By the time of her death in 1915, Dr. Picotte had established a noteworthy legacy as a physician to her people and as a political advocate. Although her choices likely found resistance both from members of her tribe as well as others, she remained determined to do what she thought was best for the Omaha people.

 

 

FOR MORE INFORMATION SEE:
Calloway, Colin G. First Peoples: A Documentary Survey of American Indian History. Fourth Edition. Boston, MA: Bedford/St. Martin’s, 2011.

Ferris, Jeri. Native American Doctor: The Story of Susan Laflesche Picotte. Reprint edition. Minneapolis: Carolrhoda Books, 1991.

Harding, David. “Doctor cared for her people on reservation.” Omaha World Herald. March 26, 2006.

“‘If you knew the conditions…’ Health Care to Native Americans.” U.S. National Library of Medicine. 23 November 2010. http://www.nlm.nih.gov/exhibition/if_you_knew/ifyouknew_02.html (accessed July 27, 2015).

LaFlesche Family Papers. Nebraska State Historical Society. http://www.nebraskahistory.org/lib-arch/research/manuscripts/family/laflesche-family.htm

Lesiak, Christine. “Drums of Change- A Nebraska Story.” NET Television. 16 September 2013. http://netnebraska.org/interactive-multimedia/television/nebraska-stories-drums-change-episode-501-segment-4-4 (accessed July 27. 2015).

Mathes, Valerie Sherer. “Susan LaFlesche Picotte: Nebraska’s Indian Physician, 1865-1915.” Nebraska History 63, no. 4 (Winter, 1982): 502-530.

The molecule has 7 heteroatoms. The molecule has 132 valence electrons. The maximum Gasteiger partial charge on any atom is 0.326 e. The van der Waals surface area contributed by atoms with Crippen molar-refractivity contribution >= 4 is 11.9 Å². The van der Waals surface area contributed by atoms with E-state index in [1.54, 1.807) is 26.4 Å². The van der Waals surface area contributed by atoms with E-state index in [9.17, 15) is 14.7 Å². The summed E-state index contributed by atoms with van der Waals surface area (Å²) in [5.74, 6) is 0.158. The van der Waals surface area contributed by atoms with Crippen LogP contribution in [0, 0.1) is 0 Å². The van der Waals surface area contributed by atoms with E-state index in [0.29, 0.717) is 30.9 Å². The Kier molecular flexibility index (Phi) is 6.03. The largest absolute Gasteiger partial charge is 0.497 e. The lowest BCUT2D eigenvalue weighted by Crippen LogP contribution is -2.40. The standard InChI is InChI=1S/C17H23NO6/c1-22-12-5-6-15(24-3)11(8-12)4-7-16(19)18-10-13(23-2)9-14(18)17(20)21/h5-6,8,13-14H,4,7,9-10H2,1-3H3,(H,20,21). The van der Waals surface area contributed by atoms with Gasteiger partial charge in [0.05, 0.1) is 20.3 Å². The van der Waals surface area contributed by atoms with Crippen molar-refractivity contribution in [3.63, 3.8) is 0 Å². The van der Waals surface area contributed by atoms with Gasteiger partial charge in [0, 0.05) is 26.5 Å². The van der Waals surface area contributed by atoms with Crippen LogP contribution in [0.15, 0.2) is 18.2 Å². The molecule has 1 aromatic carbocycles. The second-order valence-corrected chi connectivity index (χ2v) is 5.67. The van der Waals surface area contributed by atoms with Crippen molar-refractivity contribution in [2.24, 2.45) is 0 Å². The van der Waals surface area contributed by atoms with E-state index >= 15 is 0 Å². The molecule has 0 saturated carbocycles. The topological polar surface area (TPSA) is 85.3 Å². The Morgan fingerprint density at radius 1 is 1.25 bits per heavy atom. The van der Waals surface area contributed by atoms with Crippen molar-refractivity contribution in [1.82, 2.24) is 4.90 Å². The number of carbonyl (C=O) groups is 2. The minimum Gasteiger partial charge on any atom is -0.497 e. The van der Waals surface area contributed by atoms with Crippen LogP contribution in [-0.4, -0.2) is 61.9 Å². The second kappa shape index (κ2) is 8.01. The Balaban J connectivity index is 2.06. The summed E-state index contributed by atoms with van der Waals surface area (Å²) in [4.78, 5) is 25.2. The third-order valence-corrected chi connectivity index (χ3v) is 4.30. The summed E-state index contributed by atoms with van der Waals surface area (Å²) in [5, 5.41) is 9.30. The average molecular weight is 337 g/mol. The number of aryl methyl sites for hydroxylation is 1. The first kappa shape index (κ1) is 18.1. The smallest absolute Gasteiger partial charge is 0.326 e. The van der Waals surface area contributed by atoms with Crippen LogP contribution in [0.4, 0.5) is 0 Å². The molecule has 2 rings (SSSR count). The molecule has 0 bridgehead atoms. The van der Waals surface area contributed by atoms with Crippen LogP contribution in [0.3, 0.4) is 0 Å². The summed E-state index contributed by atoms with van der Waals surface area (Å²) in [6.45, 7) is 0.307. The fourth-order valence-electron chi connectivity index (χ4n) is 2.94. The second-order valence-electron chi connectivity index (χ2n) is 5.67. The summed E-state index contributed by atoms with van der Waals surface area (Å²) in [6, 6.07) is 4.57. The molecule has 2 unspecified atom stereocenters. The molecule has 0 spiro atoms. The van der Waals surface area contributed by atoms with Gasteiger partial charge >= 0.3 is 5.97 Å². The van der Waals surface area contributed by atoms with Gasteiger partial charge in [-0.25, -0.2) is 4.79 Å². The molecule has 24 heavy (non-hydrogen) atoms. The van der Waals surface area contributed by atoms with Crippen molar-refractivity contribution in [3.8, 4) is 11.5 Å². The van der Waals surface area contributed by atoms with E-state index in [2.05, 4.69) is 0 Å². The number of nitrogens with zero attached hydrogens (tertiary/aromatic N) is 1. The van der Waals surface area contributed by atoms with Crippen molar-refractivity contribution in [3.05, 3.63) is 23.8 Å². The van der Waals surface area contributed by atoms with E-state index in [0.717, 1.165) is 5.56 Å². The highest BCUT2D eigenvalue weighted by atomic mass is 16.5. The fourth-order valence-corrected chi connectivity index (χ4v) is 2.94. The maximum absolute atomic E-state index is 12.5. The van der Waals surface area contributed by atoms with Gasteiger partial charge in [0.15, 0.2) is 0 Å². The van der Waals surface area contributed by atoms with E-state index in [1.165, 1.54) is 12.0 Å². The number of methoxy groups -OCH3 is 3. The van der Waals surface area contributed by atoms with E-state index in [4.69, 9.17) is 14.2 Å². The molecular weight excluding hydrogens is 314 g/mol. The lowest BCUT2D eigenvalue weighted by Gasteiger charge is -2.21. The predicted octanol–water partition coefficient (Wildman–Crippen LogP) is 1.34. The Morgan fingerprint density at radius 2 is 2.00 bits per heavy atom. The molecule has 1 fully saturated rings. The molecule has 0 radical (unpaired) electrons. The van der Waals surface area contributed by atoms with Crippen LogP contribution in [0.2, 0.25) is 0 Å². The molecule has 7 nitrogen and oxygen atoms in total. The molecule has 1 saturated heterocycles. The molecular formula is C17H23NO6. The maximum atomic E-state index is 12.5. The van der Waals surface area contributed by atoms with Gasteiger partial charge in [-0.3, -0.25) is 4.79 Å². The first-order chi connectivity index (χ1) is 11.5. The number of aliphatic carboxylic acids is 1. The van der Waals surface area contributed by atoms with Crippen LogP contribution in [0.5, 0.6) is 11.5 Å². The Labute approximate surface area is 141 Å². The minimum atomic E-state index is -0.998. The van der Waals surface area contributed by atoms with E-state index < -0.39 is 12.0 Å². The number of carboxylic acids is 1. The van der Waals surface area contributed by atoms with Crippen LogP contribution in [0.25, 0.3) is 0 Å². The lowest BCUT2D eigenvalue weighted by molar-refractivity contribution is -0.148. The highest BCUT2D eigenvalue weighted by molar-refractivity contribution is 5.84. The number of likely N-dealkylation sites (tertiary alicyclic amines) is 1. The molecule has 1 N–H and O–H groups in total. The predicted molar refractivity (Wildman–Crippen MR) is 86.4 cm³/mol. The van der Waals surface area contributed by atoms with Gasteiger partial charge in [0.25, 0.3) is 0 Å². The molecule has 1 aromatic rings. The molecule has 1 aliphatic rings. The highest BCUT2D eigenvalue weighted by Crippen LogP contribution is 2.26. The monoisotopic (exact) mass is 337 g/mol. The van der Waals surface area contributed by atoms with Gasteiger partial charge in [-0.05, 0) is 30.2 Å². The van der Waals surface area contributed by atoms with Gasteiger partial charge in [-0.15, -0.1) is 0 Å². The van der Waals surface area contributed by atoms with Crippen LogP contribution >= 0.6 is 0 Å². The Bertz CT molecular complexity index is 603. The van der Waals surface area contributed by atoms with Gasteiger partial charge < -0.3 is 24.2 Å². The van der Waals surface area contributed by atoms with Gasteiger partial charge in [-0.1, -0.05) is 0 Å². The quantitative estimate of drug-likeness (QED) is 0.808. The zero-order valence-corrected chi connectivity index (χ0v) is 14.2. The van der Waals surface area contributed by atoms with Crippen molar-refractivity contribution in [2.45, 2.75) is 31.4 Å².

Parker, Princella and Christine Lesiak. Medicine Woman. NET Television. (FORTHCOMING)

“Picotte Elementary.” Omaha World Herald. October 3, 2009.

Picotte, Susan LaFlesche. “Omahas and the New Order: Indians Opposed to the Consolidation of Agency Superintendents.” Omaha Daily Bee. December 30, 1909. http://chroniclingamerica.loc.gov/lccn/sn99021999/1909-12-30/ed-1/seq-6/#date1=1836&index=5&date2=1922&searchType=advanced&language=&sequence=0&lccn=sn99021999&words=FLESCHE+LA+PICOTTE&proxdistance=5&rows=20&ortext=LaFlesche&proxtext=&phrasetext=&andtext=Picotte&dateFilterType=yearRange&page=1

"Susan La Flesche Picotte," The Biography.com website, http://www.biography.com/people/susan-la-flesche-picotte-9440355 (accessed July 27, 2015).

Susan LaFlesche Picotte Center, Walthill, NE. http://omaha-nsn.gov/all-work-list/susan-laflesche-picotte-house/

Wilkerson, J. L. A Doctor to Her People: Dr. Susan LA Flesche Picotte. Kansas City, MO: Acorn Books, 1999.

Dr. Susan LaFlesche Picotte and Hospital

Dr. Susan LaFlesche Picotte and her hospital in Walthill, NE (Image Courtesy of Susan LaFlesche Picotte Center)

Lesson Plan

Dr. Susan LaFlesche Picotte

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Picotte Documents

Student Reflections

“I learned to look behind the names and to look at the story. I liked working with new people, learning about different people and how to tell their story.”

—Heather C.


“At MIHV I’ve learned a lot about Omaha that I never knew existed. I really liked our field trip to North Omaha because I got to learn about its early musical history.”

—Adrianna B.


“I learned about Dr. Picotte in this program and saw a little more of Omaha. What I liked most about the program was our visit to South Omaha, especially the food. It is pretty cool with the murals and the restaurants. It reminds me of my hometown.”


—Jathiyah C.